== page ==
Parent, Teacher, Mentor, Friend: How Every Adult Can Change Kids’ Lives
Peter L. Benson
Search Institute Press
“Society does not have a youth problem,” declares Peter Benson. “It has an adult problem.”
As founder and CEO of Search Institute, Benson uses decades of its research on children and adolescents to support this contention. Although a recent international study of youth ages 12 to 25 shows that 80 percent share such laudable life goals as making the world a better place, their chances of achievement are undermined by a disturbing lack of adult support.
Search Institute’s well-known framework of 40 Developmental Assets – which Benson calls nutrients for young people’s success – includes nine assets that involve adult support. Among more than 3 million youths surveyed by Search Institute over the years, 68 percent have family support, 43 percent report adult relationships outside their families, and 37 percent know caring neighbors. Other assets involving adults in schools and communities are reported by only 22 percent to 29 percent.
When 2,000 adults in a Pennsylvania community gathered to hear results of such a survey of their 3,000 middle and high school students, the senior class president told the truth: “You don’t know us, many of you are afraid of us, and when you pass by on streets, you scurry by us. You don’t know how to slow down and talk to us, and you are so much more fascinated by our problems than our successes.”
To repair such disconnections, this small paperback provides adults with a blueprint for building a strong “web of support” for youth. The web’s five rings progress from brief interactions to larger projects suggested in each ring’s own chapter, including lively accounts of actual interactions between adults and youth. Each chapter ends with 30 Ideas for Action.
Benson emphasizes that most young people “are transformed by the everyday, routine things adults do,” from asking for opinions to offering praise. One woman in a Colorado senior housing complex mobilized its 500 residents to “make eye contact and smile” whenever they encountered a youth while shopping or walking. Teenagers noticed; such acknowledgments became commonplace throughout their town. Like these seniors’ smiles, every action in the first chapter can be done “in 30 seconds or less.”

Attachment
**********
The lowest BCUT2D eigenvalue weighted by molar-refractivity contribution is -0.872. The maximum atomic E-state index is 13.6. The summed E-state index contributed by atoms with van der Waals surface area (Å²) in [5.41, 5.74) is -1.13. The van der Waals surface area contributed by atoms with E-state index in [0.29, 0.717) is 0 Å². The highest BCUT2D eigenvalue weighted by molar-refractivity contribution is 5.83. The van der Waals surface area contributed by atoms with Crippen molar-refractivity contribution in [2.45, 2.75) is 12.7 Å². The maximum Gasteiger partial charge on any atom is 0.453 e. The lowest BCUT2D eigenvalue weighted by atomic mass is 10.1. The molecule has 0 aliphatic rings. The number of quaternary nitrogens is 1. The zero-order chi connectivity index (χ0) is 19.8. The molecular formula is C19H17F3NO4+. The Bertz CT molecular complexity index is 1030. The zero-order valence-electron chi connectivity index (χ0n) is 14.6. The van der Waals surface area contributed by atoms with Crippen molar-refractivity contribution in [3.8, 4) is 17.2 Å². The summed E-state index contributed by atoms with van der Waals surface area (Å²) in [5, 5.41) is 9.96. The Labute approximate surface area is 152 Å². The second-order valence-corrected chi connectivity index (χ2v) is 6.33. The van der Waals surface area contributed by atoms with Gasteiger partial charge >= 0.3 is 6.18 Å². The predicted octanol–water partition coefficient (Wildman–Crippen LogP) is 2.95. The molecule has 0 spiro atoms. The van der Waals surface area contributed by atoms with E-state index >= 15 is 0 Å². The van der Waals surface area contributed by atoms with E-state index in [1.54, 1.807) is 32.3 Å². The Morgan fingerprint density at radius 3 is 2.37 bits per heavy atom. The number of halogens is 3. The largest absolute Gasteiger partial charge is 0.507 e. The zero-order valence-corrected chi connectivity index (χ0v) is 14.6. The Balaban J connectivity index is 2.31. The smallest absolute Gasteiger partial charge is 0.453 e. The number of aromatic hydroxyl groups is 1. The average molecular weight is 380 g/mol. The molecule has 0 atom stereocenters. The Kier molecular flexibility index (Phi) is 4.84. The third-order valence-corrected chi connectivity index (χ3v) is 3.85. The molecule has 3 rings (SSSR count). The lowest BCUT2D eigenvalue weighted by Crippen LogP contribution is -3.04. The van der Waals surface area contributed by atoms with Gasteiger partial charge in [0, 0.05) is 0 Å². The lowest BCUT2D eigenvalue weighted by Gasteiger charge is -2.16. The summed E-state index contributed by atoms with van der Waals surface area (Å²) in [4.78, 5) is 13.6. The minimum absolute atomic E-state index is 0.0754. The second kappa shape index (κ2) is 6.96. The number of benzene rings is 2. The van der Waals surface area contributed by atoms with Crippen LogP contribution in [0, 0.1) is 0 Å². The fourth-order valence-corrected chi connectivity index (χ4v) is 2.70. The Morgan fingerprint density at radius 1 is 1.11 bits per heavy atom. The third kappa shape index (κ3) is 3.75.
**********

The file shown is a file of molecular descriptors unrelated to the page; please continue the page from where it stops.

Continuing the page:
The second chapter’s actions build meaningful connections, from texting an encouraging message to inviting a young person on a bike ride. The next chapter focuses on building lasting relationships, as did sixth-grader John’s mother, who asked friends who walked with John to school if they’d had breakfast, and ended up serving pancakes every Friday morning to as many as 25 eighth-graders.
The last two chapters shift from personal relationships to advocating for all youth. Be the citizen, Benson urges, who asks, when a new government policy is proposed: “Is it good for kids?” The final chapter about big changes opens with the memorable account of a Texas middle school principal who posted all 1,000 students’ names on the gym wall, asking school staff to place gold stars beside names of students they knew well. The discovery that half the students received no stars prompted the rebuilding of staff-student relationships and dramatic improvement in student performance. Other startup ideas include clubs, scholarships, blogs, job fairs, and running for office.
Benson appeals to every adult to get involved with youth according to his or her time, ability and inclination, in a variety of ordinary settings. This rich array of meaningful actions could convince many to make life-changing connections with young people. (800) 888-7828, www.search-institute.org.